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Maintaining Basic Freedoms After Criminal Charges May Rest Upon Strong Legal Counsel

— August 24, 2022

Efforts to reduce or eliminate a criminal record or jail time are sought after goals in most cases.

Virginia – Individuals facing criminal charges in Virginia may be at risk for jail time or significant fines, in addition to overarching threats to their entire future job and housing stability.  Offenses can be classified as felonies or misdemeanors, with felonies punishable by confinement in a Virginia State Correctional Facility. It is imperative for individuals who have been charged with criminal infractions of the law in Virginia to seek criminal defense counsel based on their: 1) case load; 2) jury trial experience; 3) years practicing criminal law; 4) success rate; 5) venue; and 6) case diversity. It is a better option to hire a seasoned criminal defense attorney over representation by an assigned public defender to achieve a positive outcome.  

Misdemeanor v. felony

Virginia lawmakers designate crimes as misdemeanors which can be less serious crimes punishable by up to 12 months in a local jail, or felonies considered more serious crimes punishable by state imprisonment. 

  • Misdemeanors are classified as Class 1, 2, 3, or 4, but lawmakers can also set specific penalties. Misdemeanors in Virginia typically have statutes of limitations of one year from the date the crime was committed. 
  • Most felonies are designated as Class 1, 2, 3, 4, 5, or 6 felonies. In Virginia, felony crimes have no statutes of limitations—meaning a felony criminal case can be filed at any time. Virginia does not designate a class for every felony. For certain felonies, the law specifies the penalty in the criminal statute such as:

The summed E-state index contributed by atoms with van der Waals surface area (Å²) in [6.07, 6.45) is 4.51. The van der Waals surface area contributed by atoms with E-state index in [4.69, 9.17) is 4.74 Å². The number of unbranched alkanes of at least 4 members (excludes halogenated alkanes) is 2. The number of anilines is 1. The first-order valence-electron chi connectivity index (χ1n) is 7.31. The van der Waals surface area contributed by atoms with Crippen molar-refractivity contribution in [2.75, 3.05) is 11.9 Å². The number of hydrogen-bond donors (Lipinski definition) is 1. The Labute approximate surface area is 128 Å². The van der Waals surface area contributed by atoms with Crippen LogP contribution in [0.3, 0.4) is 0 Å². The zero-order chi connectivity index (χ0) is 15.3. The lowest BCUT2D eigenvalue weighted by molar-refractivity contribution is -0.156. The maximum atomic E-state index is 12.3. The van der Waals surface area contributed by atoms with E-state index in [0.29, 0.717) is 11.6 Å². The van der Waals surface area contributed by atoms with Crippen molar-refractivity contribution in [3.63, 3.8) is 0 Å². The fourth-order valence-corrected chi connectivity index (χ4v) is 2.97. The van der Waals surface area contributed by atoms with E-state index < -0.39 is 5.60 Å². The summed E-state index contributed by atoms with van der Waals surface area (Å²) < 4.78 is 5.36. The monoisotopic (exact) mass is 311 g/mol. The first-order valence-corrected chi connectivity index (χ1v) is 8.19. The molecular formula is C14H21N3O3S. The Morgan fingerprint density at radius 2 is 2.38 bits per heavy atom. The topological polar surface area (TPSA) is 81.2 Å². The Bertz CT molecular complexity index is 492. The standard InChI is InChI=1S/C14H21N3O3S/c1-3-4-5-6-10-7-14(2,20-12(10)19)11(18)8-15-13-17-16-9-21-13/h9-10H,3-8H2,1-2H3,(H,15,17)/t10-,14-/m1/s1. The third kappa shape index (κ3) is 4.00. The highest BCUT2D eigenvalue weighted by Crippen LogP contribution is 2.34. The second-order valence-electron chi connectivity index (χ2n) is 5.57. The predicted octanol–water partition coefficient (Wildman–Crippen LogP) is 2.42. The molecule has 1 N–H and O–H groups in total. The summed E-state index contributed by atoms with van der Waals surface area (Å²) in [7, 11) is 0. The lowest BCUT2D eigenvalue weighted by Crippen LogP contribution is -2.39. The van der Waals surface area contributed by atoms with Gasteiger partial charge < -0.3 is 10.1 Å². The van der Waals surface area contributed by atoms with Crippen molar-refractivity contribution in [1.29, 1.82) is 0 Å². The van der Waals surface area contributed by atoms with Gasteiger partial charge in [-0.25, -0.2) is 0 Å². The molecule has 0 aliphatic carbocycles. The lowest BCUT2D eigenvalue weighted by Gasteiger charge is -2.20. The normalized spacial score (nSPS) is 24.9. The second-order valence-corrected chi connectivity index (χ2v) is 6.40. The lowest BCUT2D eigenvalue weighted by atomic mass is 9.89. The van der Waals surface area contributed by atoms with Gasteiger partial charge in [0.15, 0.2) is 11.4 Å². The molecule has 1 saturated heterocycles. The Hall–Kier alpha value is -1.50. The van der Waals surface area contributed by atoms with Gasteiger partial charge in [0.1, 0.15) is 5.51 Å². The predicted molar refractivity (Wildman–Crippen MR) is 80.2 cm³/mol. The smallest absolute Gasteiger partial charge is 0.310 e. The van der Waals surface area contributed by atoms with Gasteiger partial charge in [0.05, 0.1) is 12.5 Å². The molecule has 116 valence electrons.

1. Second-degree murder punishable by 5 to 40 years in prison.
  2. A carjacking penalty of 15 years to life in prison.
  3. A rape by force penalty of five years to life in prison.
  4. Aggravated sexual battery punishable by one to 20 years in prison.
  5. A grand larceny penalty of one to 20 years in prison or up to 12 months in jail.

Benefits of experienced criminal lawyers

Image by Wannapik Studios.
Image by Wannapik Studios.

Experienced Virginia criminal lawyers know how to 1) navigate a trial, 2) negotiate with prosecuting attorneys, 3) research and build on pertinent case law, and 4) cultivate professional relationships with all facets of the legal infrastructure that may impact an individual’s  unique criminal case.  Criminal lawyers usually represent a wide spectrum of criminal activities including white collar crimes such as embezzlement, drug charges, theft charges, vehicular manslaughter, and DUI charges for example.  Efforts to reduce or eliminate a criminal record or jail time are sought after goals in most cases, but even with a reduction in jail time, reduced fines and probation, a conviction and a record have lasting negative impacts to future livelihood regarding financial aid, public housing, or the ability to find gainful employment or a place to live.

Expensive legal fees

Legal fees for criminal representation can be quite pricey and often force a client to utilize the services of a public defender. Individuals charged with criminal activity in Virginia should be aware that the fines and fees and jail time may be reduced if they have a knowledgeable attorney working to that end. What seems like expensive payment for services may save money overall and the benefit of a private attorney is that they will have more time to focus on the particulars of one case to provide a seamless defense. 

Hire a lawyer

Individuals who have been charged with criminal activity in Virginia should hire an attorney at the Law Offices of Boon & Beale, PLLC, who can offer personalized attention, supported by a solid history of success in criminal litigation. Legal counsel will review a case and discuss viable legal strategies for a case based on the circumstances of the arrest and any past criminal record that could impact the outcome of the current criminal charges. 


  3. § 19.2-8. Limitation of prosecutions (

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